falling rate of profit

Victor vrosado at ic.sunysb.edu
Fri Dec 28 12:28:25 MST 2001

on 12/28/01 1:28 PM, Les Schaffer at schaffer at optonline.net wrote:

> d.) in connection with c.) i had thought cappies use machinery to
> lower their costs of production. how does this square with the
> claim it causes rate of profit to fall. if ROP falls, why does
> the cappy do it (replace V with C)? ABC questions, undoubtedly.

The cappy's do it because of competition.  It's almost like independent of
their will they got to do it.  Otherwise, they go bankrupt and lose there
class positions.

To offset the TFRP, they figured out a way to offset it temporarily Post-
WWII:  the establishment of permanent war economy or military-industrial

>From my understanding, it is a sector that lowers the organic composition of
capital by (1)lowering the costs of constant capital through publicly
financed R&D and  (2) having almost full employment.  It is nice for the
caps because it is almost like a pure economic sector with no competition
and seemingly endless demand that stimulates other 'civilian' sectors.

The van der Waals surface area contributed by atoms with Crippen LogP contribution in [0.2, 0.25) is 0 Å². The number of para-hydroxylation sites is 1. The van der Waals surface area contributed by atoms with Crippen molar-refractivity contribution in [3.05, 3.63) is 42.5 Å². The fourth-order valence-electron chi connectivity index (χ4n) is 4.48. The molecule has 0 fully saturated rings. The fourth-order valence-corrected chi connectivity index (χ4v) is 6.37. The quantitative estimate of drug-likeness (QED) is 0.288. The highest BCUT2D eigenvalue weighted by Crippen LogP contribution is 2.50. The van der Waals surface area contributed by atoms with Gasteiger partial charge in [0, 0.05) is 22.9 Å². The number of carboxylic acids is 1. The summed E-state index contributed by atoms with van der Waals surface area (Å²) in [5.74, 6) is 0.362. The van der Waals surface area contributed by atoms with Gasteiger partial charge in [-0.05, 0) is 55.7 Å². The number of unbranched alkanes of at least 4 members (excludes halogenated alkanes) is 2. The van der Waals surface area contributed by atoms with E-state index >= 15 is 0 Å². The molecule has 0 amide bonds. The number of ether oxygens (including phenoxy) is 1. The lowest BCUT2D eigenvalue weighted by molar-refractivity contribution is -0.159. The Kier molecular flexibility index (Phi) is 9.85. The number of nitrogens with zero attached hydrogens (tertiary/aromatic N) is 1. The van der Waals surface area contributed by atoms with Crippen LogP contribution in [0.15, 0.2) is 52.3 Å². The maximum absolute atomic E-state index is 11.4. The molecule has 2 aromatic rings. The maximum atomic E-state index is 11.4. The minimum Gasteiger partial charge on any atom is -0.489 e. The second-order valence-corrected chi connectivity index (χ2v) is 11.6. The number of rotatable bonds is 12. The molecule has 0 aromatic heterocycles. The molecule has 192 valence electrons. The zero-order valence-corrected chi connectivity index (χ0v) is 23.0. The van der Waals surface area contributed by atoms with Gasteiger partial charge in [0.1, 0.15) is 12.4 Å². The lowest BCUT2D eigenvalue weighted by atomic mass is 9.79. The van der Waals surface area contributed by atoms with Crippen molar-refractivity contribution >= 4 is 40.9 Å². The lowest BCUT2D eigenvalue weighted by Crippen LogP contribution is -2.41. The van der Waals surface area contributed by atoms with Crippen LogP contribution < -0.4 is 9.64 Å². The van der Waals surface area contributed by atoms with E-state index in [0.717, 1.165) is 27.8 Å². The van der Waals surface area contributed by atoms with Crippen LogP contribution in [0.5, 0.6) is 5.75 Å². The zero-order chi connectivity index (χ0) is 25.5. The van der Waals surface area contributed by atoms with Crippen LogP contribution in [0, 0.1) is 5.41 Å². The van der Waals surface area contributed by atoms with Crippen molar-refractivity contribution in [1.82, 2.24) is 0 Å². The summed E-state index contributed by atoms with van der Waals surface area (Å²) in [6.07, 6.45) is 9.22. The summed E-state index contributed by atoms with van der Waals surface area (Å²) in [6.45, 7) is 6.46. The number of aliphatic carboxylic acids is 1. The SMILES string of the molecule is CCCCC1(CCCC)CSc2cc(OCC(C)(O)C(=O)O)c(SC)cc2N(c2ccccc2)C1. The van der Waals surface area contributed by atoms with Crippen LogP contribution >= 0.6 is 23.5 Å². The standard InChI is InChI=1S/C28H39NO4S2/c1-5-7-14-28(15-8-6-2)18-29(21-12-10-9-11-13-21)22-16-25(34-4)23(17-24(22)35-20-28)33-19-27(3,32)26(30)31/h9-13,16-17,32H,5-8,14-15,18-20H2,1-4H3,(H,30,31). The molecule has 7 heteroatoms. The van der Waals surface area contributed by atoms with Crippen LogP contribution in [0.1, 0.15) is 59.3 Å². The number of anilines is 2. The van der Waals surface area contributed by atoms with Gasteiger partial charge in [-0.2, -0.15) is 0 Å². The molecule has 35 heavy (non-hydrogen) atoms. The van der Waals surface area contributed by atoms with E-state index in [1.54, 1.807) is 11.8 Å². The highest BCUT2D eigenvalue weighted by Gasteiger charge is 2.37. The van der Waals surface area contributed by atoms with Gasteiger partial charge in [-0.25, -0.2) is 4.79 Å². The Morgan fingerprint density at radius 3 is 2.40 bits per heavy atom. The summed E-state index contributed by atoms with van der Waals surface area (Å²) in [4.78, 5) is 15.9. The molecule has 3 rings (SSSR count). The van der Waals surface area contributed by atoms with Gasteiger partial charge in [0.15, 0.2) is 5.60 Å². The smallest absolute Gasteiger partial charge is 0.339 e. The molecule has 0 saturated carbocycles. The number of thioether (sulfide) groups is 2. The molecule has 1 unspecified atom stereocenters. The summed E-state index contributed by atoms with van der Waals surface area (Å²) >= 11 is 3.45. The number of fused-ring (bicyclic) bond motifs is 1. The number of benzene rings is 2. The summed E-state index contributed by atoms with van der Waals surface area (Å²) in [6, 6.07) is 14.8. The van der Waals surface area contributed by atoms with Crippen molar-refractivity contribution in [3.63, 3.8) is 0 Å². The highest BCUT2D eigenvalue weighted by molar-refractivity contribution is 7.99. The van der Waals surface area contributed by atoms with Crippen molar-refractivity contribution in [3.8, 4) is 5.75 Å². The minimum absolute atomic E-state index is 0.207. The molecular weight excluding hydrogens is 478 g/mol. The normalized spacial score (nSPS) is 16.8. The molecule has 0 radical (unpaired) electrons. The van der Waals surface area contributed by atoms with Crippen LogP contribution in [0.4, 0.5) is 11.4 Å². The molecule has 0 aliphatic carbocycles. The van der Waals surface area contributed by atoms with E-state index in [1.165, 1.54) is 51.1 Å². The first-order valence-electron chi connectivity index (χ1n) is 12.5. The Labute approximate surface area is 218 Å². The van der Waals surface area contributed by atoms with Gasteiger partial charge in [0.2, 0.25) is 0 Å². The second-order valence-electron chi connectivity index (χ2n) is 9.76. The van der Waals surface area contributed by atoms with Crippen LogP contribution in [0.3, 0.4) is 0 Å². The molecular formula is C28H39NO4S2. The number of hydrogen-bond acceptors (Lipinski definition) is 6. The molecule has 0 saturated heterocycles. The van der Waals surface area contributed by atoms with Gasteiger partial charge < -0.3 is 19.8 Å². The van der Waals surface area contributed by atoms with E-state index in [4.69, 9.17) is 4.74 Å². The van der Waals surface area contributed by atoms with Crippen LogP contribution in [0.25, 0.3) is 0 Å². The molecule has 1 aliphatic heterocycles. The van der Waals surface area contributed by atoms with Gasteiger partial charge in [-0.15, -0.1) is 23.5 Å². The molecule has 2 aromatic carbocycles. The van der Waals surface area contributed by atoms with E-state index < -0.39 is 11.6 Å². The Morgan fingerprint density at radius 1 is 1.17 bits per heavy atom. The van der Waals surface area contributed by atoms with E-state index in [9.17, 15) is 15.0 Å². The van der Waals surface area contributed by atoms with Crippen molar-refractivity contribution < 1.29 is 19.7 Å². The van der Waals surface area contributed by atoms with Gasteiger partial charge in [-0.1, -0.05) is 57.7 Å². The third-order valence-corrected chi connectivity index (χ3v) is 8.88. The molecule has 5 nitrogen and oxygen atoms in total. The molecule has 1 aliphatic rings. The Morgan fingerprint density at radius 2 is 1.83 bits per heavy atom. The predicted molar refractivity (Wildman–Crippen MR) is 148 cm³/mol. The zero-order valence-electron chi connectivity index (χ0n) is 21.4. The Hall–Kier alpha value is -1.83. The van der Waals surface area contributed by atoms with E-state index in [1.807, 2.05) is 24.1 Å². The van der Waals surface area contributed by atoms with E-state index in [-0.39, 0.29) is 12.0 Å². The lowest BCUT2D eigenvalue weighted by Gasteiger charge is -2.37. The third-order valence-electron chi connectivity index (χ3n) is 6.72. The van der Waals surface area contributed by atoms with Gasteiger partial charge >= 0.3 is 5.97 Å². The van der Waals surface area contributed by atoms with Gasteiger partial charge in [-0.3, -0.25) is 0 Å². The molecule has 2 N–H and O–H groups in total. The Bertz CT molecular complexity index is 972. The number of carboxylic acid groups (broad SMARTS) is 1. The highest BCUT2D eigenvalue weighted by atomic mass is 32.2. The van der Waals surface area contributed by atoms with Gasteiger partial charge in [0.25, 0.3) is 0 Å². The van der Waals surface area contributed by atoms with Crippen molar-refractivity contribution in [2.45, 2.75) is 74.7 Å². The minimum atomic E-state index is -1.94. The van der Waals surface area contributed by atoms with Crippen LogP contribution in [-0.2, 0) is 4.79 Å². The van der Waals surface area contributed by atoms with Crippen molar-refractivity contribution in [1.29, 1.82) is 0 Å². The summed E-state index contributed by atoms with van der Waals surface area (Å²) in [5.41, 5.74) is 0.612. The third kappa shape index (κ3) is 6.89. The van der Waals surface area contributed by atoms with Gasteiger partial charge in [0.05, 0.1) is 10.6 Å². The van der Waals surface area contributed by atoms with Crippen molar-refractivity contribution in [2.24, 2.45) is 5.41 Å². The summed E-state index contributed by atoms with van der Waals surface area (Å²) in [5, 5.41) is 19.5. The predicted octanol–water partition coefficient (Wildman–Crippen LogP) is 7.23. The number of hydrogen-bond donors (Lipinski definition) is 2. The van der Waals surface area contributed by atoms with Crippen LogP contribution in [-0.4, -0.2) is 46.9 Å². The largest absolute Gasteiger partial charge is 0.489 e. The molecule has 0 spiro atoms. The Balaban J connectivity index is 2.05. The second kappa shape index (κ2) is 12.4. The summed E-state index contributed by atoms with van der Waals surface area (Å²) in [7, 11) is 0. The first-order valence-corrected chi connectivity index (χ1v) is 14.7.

This would fail eventually for at least two reasons (1)  the cappy's in the
States were competing against other national capitals (France, USSR for
example) that were also developing a permanent war economy. This causes the
classic problems of competition pointed out by Marx to reemerge; increased
investment in C but people get laid off at the Boeing plant in Seattle
(which use to employ 120,000 people!) because they are competing with
Airbus, etc. and when people get laid off you know what happens,

(2)  because the US caps were not investing in 'civilian' sectors as much,
Japanese and German capitals were catching up by having invested in more
advanced means of production than US (remember when Japan was kickin' our
ass and we were importing all there TVs and stuff?). This caused the US to
fall behind a bit in the civilian sectors and caused the US caps to not
invest that much in the military-industrial complex and invest heavily in
other sectors because of intense competition, once again causing the ghost
of Marx's TFRP to return: high C, low V, etc.

Maybe that is why the 'Son of Star wars' and Cold War Part III-- 'war
against the boogeymen of terror'-- are back on the table.  But these are
doomed to failure as well.  The debt problem doesn't help and the classic
problems of the military-industrial complex pointed out above return to
haunt the caps.


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